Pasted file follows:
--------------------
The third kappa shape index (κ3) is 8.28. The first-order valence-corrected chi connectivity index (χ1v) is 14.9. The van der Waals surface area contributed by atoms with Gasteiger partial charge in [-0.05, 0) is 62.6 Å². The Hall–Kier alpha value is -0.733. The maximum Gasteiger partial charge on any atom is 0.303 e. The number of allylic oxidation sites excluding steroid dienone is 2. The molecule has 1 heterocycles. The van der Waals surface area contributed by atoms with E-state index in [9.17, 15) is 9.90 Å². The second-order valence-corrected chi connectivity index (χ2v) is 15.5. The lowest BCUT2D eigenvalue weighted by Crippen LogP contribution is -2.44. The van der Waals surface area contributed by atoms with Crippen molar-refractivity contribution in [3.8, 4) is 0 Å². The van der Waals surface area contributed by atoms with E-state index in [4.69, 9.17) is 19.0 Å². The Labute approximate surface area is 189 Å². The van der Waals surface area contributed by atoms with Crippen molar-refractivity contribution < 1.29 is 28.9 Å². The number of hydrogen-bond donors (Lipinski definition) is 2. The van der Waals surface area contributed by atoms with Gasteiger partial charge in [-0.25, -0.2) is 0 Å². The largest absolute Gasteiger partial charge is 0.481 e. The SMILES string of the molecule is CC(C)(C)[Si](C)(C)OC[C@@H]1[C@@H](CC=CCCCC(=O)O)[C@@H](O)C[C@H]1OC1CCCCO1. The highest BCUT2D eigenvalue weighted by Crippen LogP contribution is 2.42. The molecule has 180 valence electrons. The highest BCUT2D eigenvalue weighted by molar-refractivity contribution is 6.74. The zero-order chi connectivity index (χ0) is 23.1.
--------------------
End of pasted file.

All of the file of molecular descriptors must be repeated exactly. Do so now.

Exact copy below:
The third kappa shape index (κ3) is 8.28. The first-order valence-corrected chi connectivity index (χ1v) is 14.9. The van der Waals surface area contributed by atoms with Gasteiger partial charge in [-0.05, 0) is 62.6 Å². The Hall–Kier alpha value is -0.733. The maximum Gasteiger partial charge on any atom is 0.303 e. The number of allylic oxidation sites excluding steroid dienone is 2. The molecule has 1 heterocycles. The van der Waals surface area contributed by atoms with E-state index in [9.17, 15) is 9.90 Å². The second-order valence-corrected chi connectivity index (χ2v) is 15.5. The lowest BCUT2D eigenvalue weighted by Crippen LogP contribution is -2.44. The van der Waals surface area contributed by atoms with Crippen molar-refractivity contribution in [3.8, 4) is 0 Å². The van der Waals surface area contributed by atoms with E-state index in [4.69, 9.17) is 19.0 Å². The Labute approximate surface area is 189 Å². The van der Waals surface area contributed by atoms with Crippen molar-refractivity contribution < 1.29 is 28.9 Å². The number of hydrogen-bond donors (Lipinski definition) is 2. The van der Waals surface area contributed by atoms with Gasteiger partial charge in [-0.25, -0.2) is 0 Å². The largest absolute Gasteiger partial charge is 0.481 e. The SMILES string of the molecule is CC(C)(C)[Si](C)(C)OC[C@@H]1[C@@H](CC=CCCCC(=O)O)[C@@H](O)C[C@H]1OC1CCCCO1. The highest BCUT2D eigenvalue weighted by Crippen LogP contribution is 2.42. The molecule has 180 valence electrons. The highest BCUT2D eigenvalue weighted by molar-refractivity contribution is 6.74. The zero-order chi connectivity index (χ0) is 23.1.